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The Guardian view on Seamus Heaney: Virgilian farewell | Editorial

The poet’s last work before his death in 2013 was a translation of the Virgil’s Aeneid, Book VI. And the Nobel prizewinner left us both an eloquent farewell – and a poem for our times

When Seamus Heaney died in 2013, his last words, to his wife, were Noli timere– be not afeard. He sent them in a text message to his wife. This simple gesture – the ringing phrase of St Jerome’s Vulgate Bible transformed into a tender comfort to the woman he loved – seems completely characteristic of the poet. The mythical mapped on to the personal; the poetry of ages traced on to the human trials of life, illness and death. There was, too, a hint of humour: the poet’s daughter Catherine has recounted how her father, who studied Latin at school and university, would trade quips in the language with his family (the exclamation “holy smoke” became sanctus fumus).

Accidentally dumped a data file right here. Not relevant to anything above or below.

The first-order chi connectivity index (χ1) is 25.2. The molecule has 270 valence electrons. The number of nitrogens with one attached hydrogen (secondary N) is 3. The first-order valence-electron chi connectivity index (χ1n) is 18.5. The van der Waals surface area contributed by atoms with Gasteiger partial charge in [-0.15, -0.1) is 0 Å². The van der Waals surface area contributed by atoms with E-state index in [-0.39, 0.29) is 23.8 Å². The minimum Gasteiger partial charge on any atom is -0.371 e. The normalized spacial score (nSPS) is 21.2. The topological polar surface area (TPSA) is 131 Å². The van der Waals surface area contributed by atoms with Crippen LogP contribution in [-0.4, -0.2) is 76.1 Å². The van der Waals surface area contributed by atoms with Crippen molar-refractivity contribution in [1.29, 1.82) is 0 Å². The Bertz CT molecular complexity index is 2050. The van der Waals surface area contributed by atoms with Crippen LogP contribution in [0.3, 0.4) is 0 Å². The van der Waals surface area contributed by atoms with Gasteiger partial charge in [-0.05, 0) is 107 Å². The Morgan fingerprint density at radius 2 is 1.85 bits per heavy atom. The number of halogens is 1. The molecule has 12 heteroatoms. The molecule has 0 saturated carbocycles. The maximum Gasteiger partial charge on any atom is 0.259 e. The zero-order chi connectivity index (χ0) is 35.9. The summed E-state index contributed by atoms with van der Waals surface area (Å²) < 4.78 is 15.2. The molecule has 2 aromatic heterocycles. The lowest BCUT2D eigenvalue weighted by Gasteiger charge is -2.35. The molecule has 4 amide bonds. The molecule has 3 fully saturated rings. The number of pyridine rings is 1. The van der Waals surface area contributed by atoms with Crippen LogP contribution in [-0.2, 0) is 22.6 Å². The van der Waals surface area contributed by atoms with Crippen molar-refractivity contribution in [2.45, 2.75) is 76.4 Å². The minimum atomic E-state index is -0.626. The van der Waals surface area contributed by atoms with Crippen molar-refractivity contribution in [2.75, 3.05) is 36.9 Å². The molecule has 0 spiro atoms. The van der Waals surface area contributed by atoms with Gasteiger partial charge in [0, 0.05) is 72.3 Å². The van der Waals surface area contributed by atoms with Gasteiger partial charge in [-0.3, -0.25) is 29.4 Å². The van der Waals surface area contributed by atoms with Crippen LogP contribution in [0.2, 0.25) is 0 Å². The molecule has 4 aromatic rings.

At the time of his death, Heaney was working on a translation of the sixth book of Virgil’s Aeneid, which Faber & Faber is now publishing: BBC Radio 4 listeners have been treated to Sir Ian McKellen’s imposing readings of it through the week. In his introduction, Heaney wrote of the endeavour, playfully, as “classics homework” – the long-nurtured desire to honour the memory of his boyhood Latin teacher who taught him not this section of Virgil’s great epic but the ninth book, and who would occasionally exclaim, “Och boys, I wish it were Book VI.”

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